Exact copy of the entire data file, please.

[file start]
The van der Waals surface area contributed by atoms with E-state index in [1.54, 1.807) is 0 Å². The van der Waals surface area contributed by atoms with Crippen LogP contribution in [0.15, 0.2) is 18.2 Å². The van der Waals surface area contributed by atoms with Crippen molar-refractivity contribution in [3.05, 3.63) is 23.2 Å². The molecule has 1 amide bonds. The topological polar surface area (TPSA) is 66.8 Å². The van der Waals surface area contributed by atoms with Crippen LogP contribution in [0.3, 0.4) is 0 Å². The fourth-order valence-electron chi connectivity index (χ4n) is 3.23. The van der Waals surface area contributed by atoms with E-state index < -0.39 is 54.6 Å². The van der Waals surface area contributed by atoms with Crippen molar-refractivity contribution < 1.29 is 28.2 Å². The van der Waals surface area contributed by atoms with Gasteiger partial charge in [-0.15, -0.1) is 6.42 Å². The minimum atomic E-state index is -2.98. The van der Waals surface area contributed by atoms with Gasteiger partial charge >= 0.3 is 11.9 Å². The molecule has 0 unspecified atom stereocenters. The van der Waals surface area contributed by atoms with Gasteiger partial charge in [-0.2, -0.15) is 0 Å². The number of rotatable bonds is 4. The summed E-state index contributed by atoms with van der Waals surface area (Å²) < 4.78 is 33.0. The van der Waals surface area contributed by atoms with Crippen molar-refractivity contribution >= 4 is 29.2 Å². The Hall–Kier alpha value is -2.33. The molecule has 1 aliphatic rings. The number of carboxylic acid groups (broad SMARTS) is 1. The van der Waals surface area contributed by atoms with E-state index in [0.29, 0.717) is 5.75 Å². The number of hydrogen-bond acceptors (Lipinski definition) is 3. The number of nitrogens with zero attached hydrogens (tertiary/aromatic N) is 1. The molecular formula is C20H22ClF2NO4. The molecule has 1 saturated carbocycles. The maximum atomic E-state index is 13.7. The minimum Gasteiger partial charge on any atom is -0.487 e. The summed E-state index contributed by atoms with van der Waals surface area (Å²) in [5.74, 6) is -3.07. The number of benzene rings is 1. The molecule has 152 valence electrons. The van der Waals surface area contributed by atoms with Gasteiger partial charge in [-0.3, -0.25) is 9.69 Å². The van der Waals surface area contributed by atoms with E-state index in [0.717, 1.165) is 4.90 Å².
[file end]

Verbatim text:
The van der Waals surface area contributed by atoms with E-state index in [1.54, 1.807) is 0 Å². The van der Waals surface area contributed by atoms with Crippen LogP contribution in [0.15, 0.2) is 18.2 Å². The van der Waals surface area contributed by atoms with Crippen molar-refractivity contribution in [3.05, 3.63) is 23.2 Å². The molecule has 1 amide bonds. The topological polar surface area (TPSA) is 66.8 Å². The van der Waals surface area contributed by atoms with Crippen LogP contribution in [0.3, 0.4) is 0 Å². The fourth-order valence-electron chi connectivity index (χ4n) is 3.23. The van der Waals surface area contributed by atoms with E-state index < -0.39 is 54.6 Å². The van der Waals surface area contributed by atoms with Crippen molar-refractivity contribution < 1.29 is 28.2 Å². The van der Waals surface area contributed by atoms with Gasteiger partial charge in [-0.15, -0.1) is 6.42 Å². The minimum atomic E-state index is -2.98. The van der Waals surface area contributed by atoms with Gasteiger partial charge >= 0.3 is 11.9 Å². The molecule has 0 unspecified atom stereocenters. The van der Waals surface area contributed by atoms with Gasteiger partial charge in [-0.2, -0.15) is 0 Å². The number of rotatable bonds is 4. The summed E-state index contributed by atoms with van der Waals surface area (Å²) < 4.78 is 33.0. The van der Waals surface area contributed by atoms with Crippen molar-refractivity contribution >= 4 is 29.2 Å². The Hall–Kier alpha value is -2.33. The molecule has 1 aliphatic rings. The number of carboxylic acid groups (broad SMARTS) is 1. The van der Waals surface area contributed by atoms with E-state index in [0.29, 0.717) is 5.75 Å². The number of hydrogen-bond acceptors (Lipinski definition) is 3. The number of nitrogens with zero attached hydrogens (tertiary/aromatic N) is 1. The molecular formula is C20H22ClF2NO4. The molecule has 1 saturated carbocycles. The maximum atomic E-state index is 13.7. The minimum Gasteiger partial charge on any atom is -0.487 e. The summed E-state index contributed by atoms with van der Waals surface area (Å²) in [5.74, 6) is -3.07. The number of benzene rings is 1. The molecule has 152 valence electrons. The van der Waals surface area contributed by atoms with Gasteiger partial charge in [-0.3, -0.25) is 9.69 Å². The van der Waals surface area contributed by atoms with E-state index in [0.717, 1.165) is 4.90 Å².